Posts Tagged 'mercy'

My Grandfather used to say “Have mercy” or “mercy” a lot when we would visit (four rowdy kids barging through the door all at once is probably reason enough). It was just another expression of mild woe similar to the Yiddish “oy vey” or a “sheesh” or a “oh my.” I never really thought much of it, other than it was pretty neat because nobody used it anymore. At least not in that way. I said it a lot as a kid. Sort of. When an older brother is smothering you and there’s nothing to do but give in, some sort of phrase calling for mercy was necessary.

Unfortunately, many Christians treat mercy the way my older brothers did. I’m right, you’re wrong, and I’ll beat you up until you give in. They look at mercy as something that is given when the other person submits to them. I suppose you could argue that that is ultimately how it works with God. When we submit ourselves to Him, He gives us mercy. His mercy is offered before we submit, but still contingent on a submission of our will to His.

At first I was going to compare our view of mercy with the use of the word for a generation as slang. But after thinking about it for awhile, maybe they had it right. Maybe our calls for mercy should permeate our daily lives. When we are tempted to roll our eyes and get disgusted, angered, or feel empty pity, we should call for mercy.

I believe that we should judge the sin of our brothers (so that we can restore them), but mercy is more important than judgment. (Note that mercy given is not equal to ignoring or allowing sin.) In fact, mercy is so much more important than judgment that James says to “Speak and act as those who are going to be judged by the law that gives freedom, because judgment without mercy will be shown to anyone who has not been merciful. Mercy triumphs over judgment!” (2:12-13 NIV)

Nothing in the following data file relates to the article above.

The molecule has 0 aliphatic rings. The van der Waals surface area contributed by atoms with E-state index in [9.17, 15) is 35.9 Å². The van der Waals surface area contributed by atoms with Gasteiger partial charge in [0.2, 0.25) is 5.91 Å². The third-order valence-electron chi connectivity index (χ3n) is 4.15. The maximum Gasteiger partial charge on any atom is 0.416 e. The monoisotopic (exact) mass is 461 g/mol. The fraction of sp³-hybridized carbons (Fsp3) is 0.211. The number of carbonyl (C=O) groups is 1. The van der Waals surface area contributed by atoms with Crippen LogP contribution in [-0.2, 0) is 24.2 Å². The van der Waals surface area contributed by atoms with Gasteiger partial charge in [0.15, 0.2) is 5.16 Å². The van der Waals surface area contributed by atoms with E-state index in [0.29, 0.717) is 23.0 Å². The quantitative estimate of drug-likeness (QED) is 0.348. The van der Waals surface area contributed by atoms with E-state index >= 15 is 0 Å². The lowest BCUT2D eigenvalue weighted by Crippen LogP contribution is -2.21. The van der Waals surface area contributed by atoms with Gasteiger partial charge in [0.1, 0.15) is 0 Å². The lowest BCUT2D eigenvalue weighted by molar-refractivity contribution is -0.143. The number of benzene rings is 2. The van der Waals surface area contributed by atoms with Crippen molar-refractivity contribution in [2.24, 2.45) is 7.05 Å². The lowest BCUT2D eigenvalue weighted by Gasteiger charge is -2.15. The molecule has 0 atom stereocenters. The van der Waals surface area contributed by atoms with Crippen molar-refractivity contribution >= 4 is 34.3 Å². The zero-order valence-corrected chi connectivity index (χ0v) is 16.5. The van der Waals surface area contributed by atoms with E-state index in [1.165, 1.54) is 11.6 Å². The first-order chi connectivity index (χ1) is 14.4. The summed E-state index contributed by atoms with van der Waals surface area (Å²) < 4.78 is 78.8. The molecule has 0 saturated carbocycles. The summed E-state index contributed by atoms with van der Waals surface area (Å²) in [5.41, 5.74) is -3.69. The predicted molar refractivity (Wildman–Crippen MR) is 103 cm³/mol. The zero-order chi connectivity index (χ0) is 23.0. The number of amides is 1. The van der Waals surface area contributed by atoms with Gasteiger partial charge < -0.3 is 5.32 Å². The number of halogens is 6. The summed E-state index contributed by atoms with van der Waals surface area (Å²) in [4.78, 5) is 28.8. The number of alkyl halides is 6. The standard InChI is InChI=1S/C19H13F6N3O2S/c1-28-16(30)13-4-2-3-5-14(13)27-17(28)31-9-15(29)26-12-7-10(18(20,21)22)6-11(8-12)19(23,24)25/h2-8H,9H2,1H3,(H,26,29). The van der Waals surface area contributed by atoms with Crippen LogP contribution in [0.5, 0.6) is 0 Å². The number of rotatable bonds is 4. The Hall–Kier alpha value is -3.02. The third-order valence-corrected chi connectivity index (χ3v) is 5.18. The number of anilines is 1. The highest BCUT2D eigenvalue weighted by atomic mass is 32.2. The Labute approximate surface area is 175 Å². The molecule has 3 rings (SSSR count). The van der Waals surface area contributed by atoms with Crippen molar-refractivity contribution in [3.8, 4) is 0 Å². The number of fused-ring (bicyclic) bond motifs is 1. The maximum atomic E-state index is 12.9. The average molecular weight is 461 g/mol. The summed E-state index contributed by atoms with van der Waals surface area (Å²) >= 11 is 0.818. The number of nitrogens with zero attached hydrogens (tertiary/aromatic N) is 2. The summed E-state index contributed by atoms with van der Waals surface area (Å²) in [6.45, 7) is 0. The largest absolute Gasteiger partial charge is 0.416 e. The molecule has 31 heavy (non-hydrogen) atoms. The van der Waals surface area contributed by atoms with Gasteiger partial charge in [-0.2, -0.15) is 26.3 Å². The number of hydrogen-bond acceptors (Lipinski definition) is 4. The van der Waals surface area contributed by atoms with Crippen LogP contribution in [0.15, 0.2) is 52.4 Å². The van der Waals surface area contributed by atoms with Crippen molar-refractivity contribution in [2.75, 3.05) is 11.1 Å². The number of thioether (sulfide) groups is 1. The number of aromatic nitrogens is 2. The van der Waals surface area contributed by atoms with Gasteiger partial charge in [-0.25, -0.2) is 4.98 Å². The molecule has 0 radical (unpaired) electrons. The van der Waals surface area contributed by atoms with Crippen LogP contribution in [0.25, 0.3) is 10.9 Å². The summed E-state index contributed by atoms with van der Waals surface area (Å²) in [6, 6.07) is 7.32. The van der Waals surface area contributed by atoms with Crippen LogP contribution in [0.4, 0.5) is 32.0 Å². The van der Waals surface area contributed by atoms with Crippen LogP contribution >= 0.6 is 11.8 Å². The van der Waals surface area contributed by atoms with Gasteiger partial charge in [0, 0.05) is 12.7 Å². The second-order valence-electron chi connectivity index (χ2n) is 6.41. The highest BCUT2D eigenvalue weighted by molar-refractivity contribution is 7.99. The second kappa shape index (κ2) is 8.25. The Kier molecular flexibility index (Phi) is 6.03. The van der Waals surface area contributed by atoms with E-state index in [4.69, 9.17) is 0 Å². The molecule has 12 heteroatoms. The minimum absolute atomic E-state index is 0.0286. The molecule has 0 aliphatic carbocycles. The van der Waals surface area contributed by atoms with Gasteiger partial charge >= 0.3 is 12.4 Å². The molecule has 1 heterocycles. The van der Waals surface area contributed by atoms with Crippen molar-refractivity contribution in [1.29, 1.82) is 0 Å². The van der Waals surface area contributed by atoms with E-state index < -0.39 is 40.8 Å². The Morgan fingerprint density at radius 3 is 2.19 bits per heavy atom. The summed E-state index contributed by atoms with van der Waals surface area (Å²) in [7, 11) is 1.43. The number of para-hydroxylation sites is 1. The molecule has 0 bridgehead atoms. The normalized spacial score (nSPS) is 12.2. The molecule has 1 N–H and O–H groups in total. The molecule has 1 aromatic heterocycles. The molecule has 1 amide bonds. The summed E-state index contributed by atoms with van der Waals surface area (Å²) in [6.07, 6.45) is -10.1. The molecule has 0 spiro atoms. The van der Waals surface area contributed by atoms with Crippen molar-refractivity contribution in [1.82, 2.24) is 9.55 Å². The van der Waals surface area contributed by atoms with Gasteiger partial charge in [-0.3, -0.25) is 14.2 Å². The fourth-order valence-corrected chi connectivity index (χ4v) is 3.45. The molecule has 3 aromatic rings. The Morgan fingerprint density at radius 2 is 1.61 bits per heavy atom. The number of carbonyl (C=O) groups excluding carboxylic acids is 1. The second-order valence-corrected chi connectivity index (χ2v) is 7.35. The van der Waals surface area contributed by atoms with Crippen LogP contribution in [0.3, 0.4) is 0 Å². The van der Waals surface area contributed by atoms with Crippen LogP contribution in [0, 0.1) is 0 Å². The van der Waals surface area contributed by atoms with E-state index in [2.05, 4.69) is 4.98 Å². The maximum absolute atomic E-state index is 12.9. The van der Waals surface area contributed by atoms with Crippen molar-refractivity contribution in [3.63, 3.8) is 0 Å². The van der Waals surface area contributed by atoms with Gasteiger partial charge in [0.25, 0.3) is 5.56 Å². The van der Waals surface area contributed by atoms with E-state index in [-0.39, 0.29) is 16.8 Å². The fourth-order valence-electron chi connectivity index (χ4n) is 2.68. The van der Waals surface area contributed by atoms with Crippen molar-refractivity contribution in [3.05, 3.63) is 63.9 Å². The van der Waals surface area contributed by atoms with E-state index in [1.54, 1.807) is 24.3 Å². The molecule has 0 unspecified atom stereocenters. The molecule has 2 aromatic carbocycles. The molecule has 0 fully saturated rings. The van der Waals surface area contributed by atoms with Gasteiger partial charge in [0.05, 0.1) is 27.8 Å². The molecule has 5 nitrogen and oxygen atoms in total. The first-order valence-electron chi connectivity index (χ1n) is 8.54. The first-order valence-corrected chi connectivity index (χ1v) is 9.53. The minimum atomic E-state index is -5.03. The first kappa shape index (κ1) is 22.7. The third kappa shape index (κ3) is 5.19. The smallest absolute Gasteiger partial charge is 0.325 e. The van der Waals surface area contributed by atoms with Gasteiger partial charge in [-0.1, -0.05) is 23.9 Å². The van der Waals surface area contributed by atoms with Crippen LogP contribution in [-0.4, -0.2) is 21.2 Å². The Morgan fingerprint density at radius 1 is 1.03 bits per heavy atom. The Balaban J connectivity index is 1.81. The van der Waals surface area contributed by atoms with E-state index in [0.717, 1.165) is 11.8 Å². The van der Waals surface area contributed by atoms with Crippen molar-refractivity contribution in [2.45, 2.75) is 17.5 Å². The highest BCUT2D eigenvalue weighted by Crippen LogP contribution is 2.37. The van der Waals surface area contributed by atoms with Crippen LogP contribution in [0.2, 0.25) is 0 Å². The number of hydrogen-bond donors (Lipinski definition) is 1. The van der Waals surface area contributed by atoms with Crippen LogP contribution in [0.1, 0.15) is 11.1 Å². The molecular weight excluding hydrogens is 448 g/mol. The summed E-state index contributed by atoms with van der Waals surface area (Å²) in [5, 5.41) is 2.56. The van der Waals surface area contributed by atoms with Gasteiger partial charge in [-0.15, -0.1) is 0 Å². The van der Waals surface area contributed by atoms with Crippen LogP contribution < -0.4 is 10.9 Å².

What do you know, mercy wins.

So for everybody that writes for, comments on, or reads articles posted on this website: “Have mercy!”

Have mercy for each other when another says something condemnable (especially when you’ve probably done it too or wanted to do it.) Can we correct? Yes. But do it gently with a loving heart. If you are angry, perturbed, or whatever, just don’t type. A number of us have shown that we have trouble not sinning in our anger.

I’m sure this post could have been written better. I’m sure I should have said something more, I’m sure that at times I say things I shouldn’t. But please, have mercy.

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There have been a number of comments lately that show the uncompassionate, unloving, unkind, harsh, hard hearts of those writing them.  I suppose we all have our moments, but as new creations in Christ, we are to love our neighbors as ourselves.  Not only that, but we are to love each other as Christ loved us.  Those recent comments, my current situation, and Rambo have all come together to open up my heart.

Being in the middle of a high impact natural disaster (I live in a small town on the Mississippi river that will flood most of the buildins on Main St. by next week), I’ve been thinking a lot about questions like the above.  After the second day of sandbagging, I finally had to quit early and so I got some time to finally watch Rambo (the new one) which we’ve had from Netflix for days.  I was surprised at how intensely the film dealt with similar issues and questions I have been thinking on. 

I was surprised to very quickly learn that this Rambo wasn’t really about John Rambo, is about the suffering of the people of Burma.  Stalone often likes to say something meaningful in his films, and for this one he found out about the awful situation (pre-natural disaster, so you can imagine how much worse it is now) of the Burmese under the rule of the military.  Of course, there’s lots of gory action, but I’d still recommend any adult to see it, partly because the gore is not out of place.  In fact, you’ll find some tame pictures on the sites listed below that provide the evidence for the brutatlity visualized for you in Rambo. 

The most convicting part of the film was the dedication to action of the Christians in the film.  One thing that gets me, both locally for our flood, and globally for situations like Burma, is how churches and christians can sit around and do nothing yet people who do not know the grace of God through Jesus Christ do everything from helping to fill sandbags to save a few homes to struggling for the lives of people half a world away.

If we don’t do what we are taught in scripture, does it have any value for our lives?  What does it take for us to love our neighbors?

Father, forgive us for walking on the other side of the street pretending not to see the need of our neighbor.  Create in us a heart of compassion.  Use us in your work to transform us into little Christs.

Watch the movie if you haven’t seen it yet.  In the mean time, check out these websites:

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